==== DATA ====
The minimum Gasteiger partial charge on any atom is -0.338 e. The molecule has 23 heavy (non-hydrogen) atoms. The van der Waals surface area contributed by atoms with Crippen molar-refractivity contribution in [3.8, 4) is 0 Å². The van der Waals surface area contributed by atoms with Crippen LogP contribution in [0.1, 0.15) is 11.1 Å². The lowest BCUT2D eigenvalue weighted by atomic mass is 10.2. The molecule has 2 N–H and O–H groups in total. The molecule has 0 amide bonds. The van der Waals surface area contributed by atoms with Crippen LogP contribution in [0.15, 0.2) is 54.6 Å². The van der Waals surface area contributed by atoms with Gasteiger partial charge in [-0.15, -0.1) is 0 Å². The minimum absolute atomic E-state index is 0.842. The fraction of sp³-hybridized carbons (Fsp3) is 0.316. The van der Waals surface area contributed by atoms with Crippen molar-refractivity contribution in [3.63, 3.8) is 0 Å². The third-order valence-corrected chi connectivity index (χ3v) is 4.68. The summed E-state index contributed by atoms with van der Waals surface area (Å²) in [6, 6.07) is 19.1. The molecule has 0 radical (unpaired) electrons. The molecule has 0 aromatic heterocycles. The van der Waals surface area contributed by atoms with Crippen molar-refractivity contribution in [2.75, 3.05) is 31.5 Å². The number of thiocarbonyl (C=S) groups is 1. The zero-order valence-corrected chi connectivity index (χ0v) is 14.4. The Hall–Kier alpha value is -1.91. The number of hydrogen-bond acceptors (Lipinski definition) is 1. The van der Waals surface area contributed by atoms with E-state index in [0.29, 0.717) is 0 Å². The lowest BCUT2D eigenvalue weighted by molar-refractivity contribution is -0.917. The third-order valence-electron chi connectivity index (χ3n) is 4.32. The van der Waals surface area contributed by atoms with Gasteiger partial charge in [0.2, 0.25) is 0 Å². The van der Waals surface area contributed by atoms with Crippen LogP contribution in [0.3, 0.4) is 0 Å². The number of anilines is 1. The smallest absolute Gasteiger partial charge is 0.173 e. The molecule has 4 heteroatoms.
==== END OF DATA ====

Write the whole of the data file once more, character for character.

The minimum Gasteiger partial charge on any atom is -0.338 e. The molecule has 23 heavy (non-hydrogen) atoms. The van der Waals surface area contributed by atoms with Crippen molar-refractivity contribution in [3.8, 4) is 0 Å². The van der Waals surface area contributed by atoms with Crippen LogP contribution in [0.1, 0.15) is 11.1 Å². The lowest BCUT2D eigenvalue weighted by atomic mass is 10.2. The molecule has 2 N–H and O–H groups in total. The molecule has 0 amide bonds. The van der Waals surface area contributed by atoms with Crippen LogP contribution in [0.15, 0.2) is 54.6 Å². The van der Waals surface area contributed by atoms with Gasteiger partial charge in [-0.15, -0.1) is 0 Å². The minimum absolute atomic E-state index is 0.842. The fraction of sp³-hybridized carbons (Fsp3) is 0.316. The van der Waals surface area contributed by atoms with Crippen molar-refractivity contribution in [3.63, 3.8) is 0 Å². The third-order valence-corrected chi connectivity index (χ3v) is 4.68. The summed E-state index contributed by atoms with van der Waals surface area (Å²) in [6, 6.07) is 19.1. The molecule has 0 radical (unpaired) electrons. The molecule has 0 aromatic heterocycles. The van der Waals surface area contributed by atoms with Crippen molar-refractivity contribution in [2.75, 3.05) is 31.5 Å². The number of thiocarbonyl (C=S) groups is 1. The zero-order valence-corrected chi connectivity index (χ0v) is 14.4. The Hall–Kier alpha value is -1.91. The number of hydrogen-bond acceptors (Lipinski definition) is 1. The van der Waals surface area contributed by atoms with E-state index in [0.29, 0.717) is 0 Å². The lowest BCUT2D eigenvalue weighted by molar-refractivity contribution is -0.917. The third-order valence-electron chi connectivity index (χ3n) is 4.32. The van der Waals surface area contributed by atoms with Gasteiger partial charge in [0.2, 0.25) is 0 Å². The van der Waals surface area contributed by atoms with Crippen LogP contribution in [0.3, 0.4) is 0 Å². The number of anilines is 1. The smallest absolute Gasteiger partial charge is 0.173 e. The molecule has 4 heteroatoms.